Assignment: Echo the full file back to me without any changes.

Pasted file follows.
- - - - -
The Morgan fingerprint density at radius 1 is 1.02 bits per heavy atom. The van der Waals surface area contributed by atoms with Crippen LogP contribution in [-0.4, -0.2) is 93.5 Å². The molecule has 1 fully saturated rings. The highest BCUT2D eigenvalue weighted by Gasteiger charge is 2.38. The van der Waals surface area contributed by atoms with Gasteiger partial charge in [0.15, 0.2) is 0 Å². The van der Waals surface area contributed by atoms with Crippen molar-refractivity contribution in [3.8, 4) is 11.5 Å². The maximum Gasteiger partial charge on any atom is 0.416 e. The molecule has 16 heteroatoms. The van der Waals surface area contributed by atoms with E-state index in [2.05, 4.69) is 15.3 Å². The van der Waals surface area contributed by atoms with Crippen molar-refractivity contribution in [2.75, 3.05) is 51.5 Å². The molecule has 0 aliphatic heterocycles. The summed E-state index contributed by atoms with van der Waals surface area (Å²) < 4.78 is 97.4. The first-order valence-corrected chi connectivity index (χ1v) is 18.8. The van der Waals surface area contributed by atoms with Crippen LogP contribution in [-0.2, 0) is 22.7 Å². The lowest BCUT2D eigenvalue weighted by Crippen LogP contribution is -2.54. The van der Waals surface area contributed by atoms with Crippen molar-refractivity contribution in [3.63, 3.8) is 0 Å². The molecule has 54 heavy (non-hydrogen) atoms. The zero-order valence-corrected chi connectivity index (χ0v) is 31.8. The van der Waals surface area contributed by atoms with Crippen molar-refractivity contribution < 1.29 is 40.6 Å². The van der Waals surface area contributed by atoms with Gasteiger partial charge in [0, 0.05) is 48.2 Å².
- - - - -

The Morgan fingerprint density at radius 1 is 1.02 bits per heavy atom. The van der Waals surface area contributed by atoms with Crippen LogP contribution in [-0.4, -0.2) is 93.5 Å². The molecule has 1 fully saturated rings. The highest BCUT2D eigenvalue weighted by Gasteiger charge is 2.38. The van der Waals surface area contributed by atoms with Gasteiger partial charge in [0.15, 0.2) is 0 Å². The van der Waals surface area contributed by atoms with Crippen molar-refractivity contribution in [3.8, 4) is 11.5 Å². The maximum Gasteiger partial charge on any atom is 0.416 e. The molecule has 16 heteroatoms. The van der Waals surface area contributed by atoms with E-state index in [2.05, 4.69) is 15.3 Å². The van der Waals surface area contributed by atoms with Crippen molar-refractivity contribution in [2.75, 3.05) is 51.5 Å². The molecule has 0 aliphatic heterocycles. The summed E-state index contributed by atoms with van der Waals surface area (Å²) < 4.78 is 97.4. The first-order valence-corrected chi connectivity index (χ1v) is 18.8. The van der Waals surface area contributed by atoms with Crippen LogP contribution in [-0.2, 0) is 22.7 Å². The lowest BCUT2D eigenvalue weighted by Crippen LogP contribution is -2.54. The van der Waals surface area contributed by atoms with Crippen molar-refractivity contribution in [3.63, 3.8) is 0 Å². The molecule has 54 heavy (non-hydrogen) atoms. The zero-order valence-corrected chi connectivity index (χ0v) is 31.8. The van der Waals surface area contributed by atoms with Crippen molar-refractivity contribution < 1.29 is 40.6 Å². The van der Waals surface area contributed by atoms with Gasteiger partial charge in [0, 0.05) is 48.2 Å².